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5 Ordinary Things That Save Your Life Every Day Without You Knowing It

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By Therese Oneill

1. Tap water

Water is problematic. You need it to live, but it's practically aching to kill you. Naturally occurring water, even when not soiled by human contact, can be swimming with an untold number of murderous micro-organisms.

Now, tap water, which is decidedly non-fatal, has gotten a bad rap in recent years. We believe it's just not as pure as our favored bottled water, which (we're subconsciously convinced) sprang straight from the heart of an ice-blue glacier.

Treated tap water may not be nearly as palatable as Evian, but it's ubiquitous, affordable, and you can drink it without getting sick or dying. For most of history, that simply wasn't true.

Tap water is brilliant. It is the result of a complex system of collection, storage, purification, and transportation. Common waterborne illnesses have been laying waste to humanity all over the world for all of time: diseases like botulism, cholera, E.coli, Legionnaires' disease, Hepatitis A, SARS, and all the sicknesses that killed your family when you played Oregon Trail. ("Yoda has died of typhoid.") These diseases still ravage the Third World. But where there is regulated tap water, they are rare. Tap water is often safer than the stuff that comes from random, untested "natural" springs, which can be contaminated with everything from sewage run-off to dangerously excessive fluoride dissolved out of granite.

There are endless controversies regarding the methods used to make tap water potable. Depending on the needs of the water source, a cocktail of chemicals might be added to make the water drinkable. And even if the amounts used have been proven safe, people don't like thinking that they're giving their sun-flushed children a tall icy glass of teeth-strengthening disinfectant to cool off. But thousands of dead bodies buried along the real Oregon Trail, most of whom died from water-related illnesses ("don't poop where you drink" is a disturbingly new concept) call out that there are worse alternatives to the plastic aftertaste of chlorinated water.

2. Refrigerators

Fresh meat rots. Unless you completely change its constitution by dehydrating, smoking, salting, or canning meat, microscopic organisms will began devouring it, leaving putrid waste behind. They live in the animal when it is still alive, and more come into contact with the meat in every stage of its preparation. Basically, when it comes to eating a good fresh steak, it's you against the bacteria.

Rotting is bad because your body hates all the bacteria and fungi that are consuming that meat. Your digestive tract hates them so much it will turn itself into a sluice-run for however long it takes to get all that gross stuff out of you. And your guts really don't care if you die of dehydration on the way to that goal. It's not just animal products, either. Even fresh greens are halfway to moldy slush once cut from their roots.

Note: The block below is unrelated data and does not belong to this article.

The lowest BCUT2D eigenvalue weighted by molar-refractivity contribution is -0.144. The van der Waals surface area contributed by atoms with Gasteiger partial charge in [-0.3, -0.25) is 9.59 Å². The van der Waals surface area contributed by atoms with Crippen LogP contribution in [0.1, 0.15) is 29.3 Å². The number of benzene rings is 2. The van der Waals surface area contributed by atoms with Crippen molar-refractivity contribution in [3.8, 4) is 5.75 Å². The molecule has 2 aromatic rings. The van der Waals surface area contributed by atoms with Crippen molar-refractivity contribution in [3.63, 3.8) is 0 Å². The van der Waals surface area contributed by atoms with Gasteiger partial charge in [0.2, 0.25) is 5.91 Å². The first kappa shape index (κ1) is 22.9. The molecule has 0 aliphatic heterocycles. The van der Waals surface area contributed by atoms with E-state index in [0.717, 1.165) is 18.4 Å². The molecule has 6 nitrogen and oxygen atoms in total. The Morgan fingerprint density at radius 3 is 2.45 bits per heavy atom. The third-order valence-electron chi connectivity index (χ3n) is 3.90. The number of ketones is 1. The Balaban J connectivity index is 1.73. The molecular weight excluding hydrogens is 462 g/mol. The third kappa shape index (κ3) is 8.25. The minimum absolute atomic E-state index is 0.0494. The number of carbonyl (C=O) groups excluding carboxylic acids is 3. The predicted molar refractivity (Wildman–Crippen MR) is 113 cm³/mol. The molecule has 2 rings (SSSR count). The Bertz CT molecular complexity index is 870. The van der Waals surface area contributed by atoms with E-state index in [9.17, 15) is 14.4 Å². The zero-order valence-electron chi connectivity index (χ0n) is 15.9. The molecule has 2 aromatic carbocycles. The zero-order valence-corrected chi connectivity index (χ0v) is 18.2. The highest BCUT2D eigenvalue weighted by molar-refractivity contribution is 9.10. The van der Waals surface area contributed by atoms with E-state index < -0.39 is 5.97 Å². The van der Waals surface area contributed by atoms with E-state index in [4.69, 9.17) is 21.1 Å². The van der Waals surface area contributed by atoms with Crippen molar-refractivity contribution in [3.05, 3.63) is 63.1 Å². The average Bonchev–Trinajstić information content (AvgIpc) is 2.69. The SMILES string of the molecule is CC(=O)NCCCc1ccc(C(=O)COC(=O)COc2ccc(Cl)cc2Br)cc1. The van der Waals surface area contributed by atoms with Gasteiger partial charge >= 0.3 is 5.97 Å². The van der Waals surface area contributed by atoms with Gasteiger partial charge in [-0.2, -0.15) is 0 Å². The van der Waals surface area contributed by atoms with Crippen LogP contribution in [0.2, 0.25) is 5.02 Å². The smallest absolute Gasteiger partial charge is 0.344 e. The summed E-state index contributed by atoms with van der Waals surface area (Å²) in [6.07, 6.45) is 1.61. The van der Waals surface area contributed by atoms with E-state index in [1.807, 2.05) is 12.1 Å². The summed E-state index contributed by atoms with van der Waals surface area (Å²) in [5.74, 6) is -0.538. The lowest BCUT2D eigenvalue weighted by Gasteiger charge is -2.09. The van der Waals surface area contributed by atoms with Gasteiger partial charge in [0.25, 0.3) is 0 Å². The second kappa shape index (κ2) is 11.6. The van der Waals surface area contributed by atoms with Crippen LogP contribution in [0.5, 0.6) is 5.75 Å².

Your refrigerator slows all those bacteria down. Makes them sleepy and sluggish, giving you more time to eat safe, fresh food. It makes the constant chess game your body plays against foreign pathogens slightly more in your favor. It also allows for the transportation of food, which is why you get to eat fresh fruits and vegetables in January, when your great grandparents were force-fed canned spinach with spongy potatoes.

3. Road markings

The U.S uses many road markings to communicate with drivers, some of which, let's admit, are utterly baffling. But the purest one, the right-hand-side white line, might be the most useful. Its function? To assure you. To keep a driver calm and aware. When all other sources of orientation are obscured, by fog, darkness, rain or falling snow, that white line on the side of the road is most likely to still be visible. If your night vision is poor, or if the high beams of the oncoming highway traffic make you nervous, there remains the quiet white line to steady your focus. The line reflects the beam of your headlights and allows you to be sure of your place on the road, that you're neither drifting into traffic, or off a cliff. A recent study done in England compared accidents before and after white line road markings were updated. In the area studied, accidents went from 16 to 6. Accidents that occurred on wet nights disappeared altogether, as did serious accidents.

4. Bug spray

"Pesticides" and "herbicides" are such ugly words, aren't they? Spraying poisonous chemicals over our environment and food just to keep the occasional mosquito and ladybug away. Of course, an even uglier word is "malaria." "Starvation" isn't pretty, either.

Eating local and organic is great if you can afford it, and if you live in a region that can provide enough local food for all its residents. But that isn't always possible. Ireland in the mid-19th century is an example of what happens when the creepy-crawlies are more terrifying than the chemicals used to kill them. Ireland's main food crop, potatoes, became blighted with disease. Nearly 1 million people starved to death because a microscopic infection spoiled their food. Herbicides prevent that from happening now, allow for mass food production, and keep food bountiful and affordable.